My job application number is AW55672. This number will be used to track my hiring process from start to finish. There are no identifiable qualifiers on my resume that will allow you to consider anything other than my work experiences and qualifications for the job for which I am applying. All you need to know is that I am qualified for the job and should be considered for the position. You do not need to know my name, race, ethnicity, gender, or age. The only identification on my resume is the application number.
Often hiring processes are biased and unfair. Racism, sexism, and ageism are all unconscious biases that hinder the hiring process. There are many professions that are gender dominant, and hiring processes cater to the stereotype. In education, teachers are primarily female; however, males dominate most leadership positions. Engineering is a predominantly male-dominated field. Discriminatory hiring practices can lead to standards of hiring. If the playing field is neutralized, these prejudices can be minimized. If job applicants are viewed and considered through anonymous steps and procedures, it may level the workforce, creating a diverse workforce and culture. Concentrating on one’s qualifications and talents eliminates the focus on demographic characteristics. Many times employers will go no further than an applicant’s name and determine whether that candidate is a good fit for the organization or not, without ever considering their qualifications. Bias awareness training can uncover weaknesses among hiring managers and reveal unfair hiring practices. This training should be mandatory for all hiring agents.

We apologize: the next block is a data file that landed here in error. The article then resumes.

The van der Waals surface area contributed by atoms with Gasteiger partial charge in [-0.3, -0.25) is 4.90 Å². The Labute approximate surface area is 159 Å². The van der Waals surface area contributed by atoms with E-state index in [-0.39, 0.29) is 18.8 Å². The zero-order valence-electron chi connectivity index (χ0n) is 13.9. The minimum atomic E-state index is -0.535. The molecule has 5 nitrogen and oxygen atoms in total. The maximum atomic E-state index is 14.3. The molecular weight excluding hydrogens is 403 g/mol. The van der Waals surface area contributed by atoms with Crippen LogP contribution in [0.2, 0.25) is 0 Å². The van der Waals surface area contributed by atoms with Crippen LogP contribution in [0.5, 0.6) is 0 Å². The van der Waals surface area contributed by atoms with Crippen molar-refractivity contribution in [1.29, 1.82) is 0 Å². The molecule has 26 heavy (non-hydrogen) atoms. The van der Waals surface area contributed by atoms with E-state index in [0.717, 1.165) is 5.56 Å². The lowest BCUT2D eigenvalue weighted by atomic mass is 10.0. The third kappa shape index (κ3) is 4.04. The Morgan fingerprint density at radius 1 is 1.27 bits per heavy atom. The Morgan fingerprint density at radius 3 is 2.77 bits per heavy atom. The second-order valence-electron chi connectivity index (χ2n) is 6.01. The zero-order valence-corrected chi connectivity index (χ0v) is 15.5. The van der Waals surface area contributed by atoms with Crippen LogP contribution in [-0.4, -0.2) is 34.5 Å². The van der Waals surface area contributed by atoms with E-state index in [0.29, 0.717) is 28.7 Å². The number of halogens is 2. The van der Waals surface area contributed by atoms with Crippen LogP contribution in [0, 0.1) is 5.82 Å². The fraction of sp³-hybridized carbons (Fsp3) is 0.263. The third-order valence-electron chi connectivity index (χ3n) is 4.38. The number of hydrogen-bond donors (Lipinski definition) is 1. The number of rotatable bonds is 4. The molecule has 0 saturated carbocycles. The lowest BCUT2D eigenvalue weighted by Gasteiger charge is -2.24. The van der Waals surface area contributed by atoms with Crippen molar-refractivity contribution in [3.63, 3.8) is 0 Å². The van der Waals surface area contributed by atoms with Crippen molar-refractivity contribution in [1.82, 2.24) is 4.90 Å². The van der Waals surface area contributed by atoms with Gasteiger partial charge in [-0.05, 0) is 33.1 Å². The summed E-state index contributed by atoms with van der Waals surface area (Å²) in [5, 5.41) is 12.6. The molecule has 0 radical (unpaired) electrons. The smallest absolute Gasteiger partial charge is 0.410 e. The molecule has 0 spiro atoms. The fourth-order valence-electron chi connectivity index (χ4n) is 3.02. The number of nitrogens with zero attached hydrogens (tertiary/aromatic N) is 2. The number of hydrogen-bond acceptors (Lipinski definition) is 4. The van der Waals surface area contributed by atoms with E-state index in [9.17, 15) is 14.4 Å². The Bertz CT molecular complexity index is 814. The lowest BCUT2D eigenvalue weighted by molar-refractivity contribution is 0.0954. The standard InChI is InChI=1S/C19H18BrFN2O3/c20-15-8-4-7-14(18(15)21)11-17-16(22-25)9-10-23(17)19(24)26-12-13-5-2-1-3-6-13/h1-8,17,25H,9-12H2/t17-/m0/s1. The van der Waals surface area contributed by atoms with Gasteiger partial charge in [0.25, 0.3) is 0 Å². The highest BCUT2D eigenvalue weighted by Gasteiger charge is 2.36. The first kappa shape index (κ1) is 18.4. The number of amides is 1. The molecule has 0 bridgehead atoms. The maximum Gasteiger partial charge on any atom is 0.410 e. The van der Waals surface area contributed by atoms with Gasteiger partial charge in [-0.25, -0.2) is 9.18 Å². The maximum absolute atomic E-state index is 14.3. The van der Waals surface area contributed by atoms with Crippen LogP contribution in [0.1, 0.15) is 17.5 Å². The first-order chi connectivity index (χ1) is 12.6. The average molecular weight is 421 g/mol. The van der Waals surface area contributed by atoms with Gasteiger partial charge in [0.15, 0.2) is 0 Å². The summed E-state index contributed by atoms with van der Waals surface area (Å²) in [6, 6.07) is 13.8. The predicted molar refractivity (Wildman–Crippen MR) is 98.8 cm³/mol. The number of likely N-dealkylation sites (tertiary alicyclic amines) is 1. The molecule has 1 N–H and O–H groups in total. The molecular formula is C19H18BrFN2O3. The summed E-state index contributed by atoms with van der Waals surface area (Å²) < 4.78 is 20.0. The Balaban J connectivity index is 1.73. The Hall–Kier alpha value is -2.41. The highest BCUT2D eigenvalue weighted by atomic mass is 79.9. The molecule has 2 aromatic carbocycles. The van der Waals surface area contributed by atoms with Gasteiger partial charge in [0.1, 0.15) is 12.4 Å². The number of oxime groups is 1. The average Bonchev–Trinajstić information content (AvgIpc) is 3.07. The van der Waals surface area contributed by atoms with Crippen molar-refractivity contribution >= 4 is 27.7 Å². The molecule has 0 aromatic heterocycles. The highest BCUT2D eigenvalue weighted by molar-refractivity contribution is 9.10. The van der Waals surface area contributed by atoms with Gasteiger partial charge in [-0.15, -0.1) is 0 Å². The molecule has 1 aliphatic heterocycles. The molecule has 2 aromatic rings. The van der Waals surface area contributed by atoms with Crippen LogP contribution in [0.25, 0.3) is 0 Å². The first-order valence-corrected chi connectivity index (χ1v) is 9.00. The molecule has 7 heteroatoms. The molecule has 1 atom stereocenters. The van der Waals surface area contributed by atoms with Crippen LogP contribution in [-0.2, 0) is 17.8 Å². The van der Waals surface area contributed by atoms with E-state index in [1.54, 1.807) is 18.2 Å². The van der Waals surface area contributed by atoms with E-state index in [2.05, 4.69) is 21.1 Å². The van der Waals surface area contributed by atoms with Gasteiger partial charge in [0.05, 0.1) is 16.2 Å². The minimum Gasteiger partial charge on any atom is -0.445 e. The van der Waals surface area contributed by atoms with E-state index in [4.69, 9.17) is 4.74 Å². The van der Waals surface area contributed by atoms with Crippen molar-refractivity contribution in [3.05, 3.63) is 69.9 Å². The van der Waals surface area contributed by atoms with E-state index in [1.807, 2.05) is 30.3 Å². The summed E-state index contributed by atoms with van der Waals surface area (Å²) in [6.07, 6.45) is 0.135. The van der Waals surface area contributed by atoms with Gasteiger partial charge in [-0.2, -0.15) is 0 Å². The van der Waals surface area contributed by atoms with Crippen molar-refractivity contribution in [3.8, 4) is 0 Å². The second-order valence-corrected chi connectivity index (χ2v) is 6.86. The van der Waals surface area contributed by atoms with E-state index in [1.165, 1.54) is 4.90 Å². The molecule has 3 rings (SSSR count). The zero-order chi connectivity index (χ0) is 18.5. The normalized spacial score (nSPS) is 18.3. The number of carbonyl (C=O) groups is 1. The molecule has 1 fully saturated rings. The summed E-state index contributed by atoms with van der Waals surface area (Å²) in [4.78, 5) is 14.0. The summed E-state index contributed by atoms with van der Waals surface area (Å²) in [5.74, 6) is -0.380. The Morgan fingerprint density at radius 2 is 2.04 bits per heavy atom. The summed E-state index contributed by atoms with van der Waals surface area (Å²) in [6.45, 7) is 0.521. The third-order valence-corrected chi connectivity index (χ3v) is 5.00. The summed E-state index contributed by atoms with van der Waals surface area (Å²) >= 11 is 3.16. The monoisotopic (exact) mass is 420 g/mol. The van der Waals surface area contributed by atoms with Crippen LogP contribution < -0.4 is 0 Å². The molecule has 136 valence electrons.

Job pay scales should be based on qualifications and not gender, race, etc. Men should not get paid more or women less for the same position and duties. It is unethical and unlawful that women are often paid less than men for the same job, and yet it continues to happen. Anonymous hiring can help mitigate some pay disparities among men, women, and people of color. Transparency among pay practices can significantly decrease the gender gap between men and women. Salary determination should be attached to the position only and not the person.
With the revision of hiring practices, the focus of screening and hiring should be anchored less in the familiar and focus more on initiatives that promote gender diversity in all areas of the workforce. By not focusing on age, gender, ethnicity, or level of education, hiring managers are not distracted by the biases that surface during resume reviews. Gender decoding software would allow nondiscriminatory practices when considering job applicants. Though this idea is not a guaranteed method, it can reduce some hiring biases. Knowing a candidate will need to be seen at some point, the initial screening can be done through anonymous resume review, task or test measures, and voice threads. All of these sight unseen steps can allow the hiring manager to evaluate candidates based on qualifications and not by what is seen. If the NBC show “The Voice” can hold blind auditions, undoubtedly hiring managers can adopt some of the same practices to diversify their workplace portfolio.
Being on several hiring panels, moving forward I will strongly suggest we implement some of these neutral hiring practices.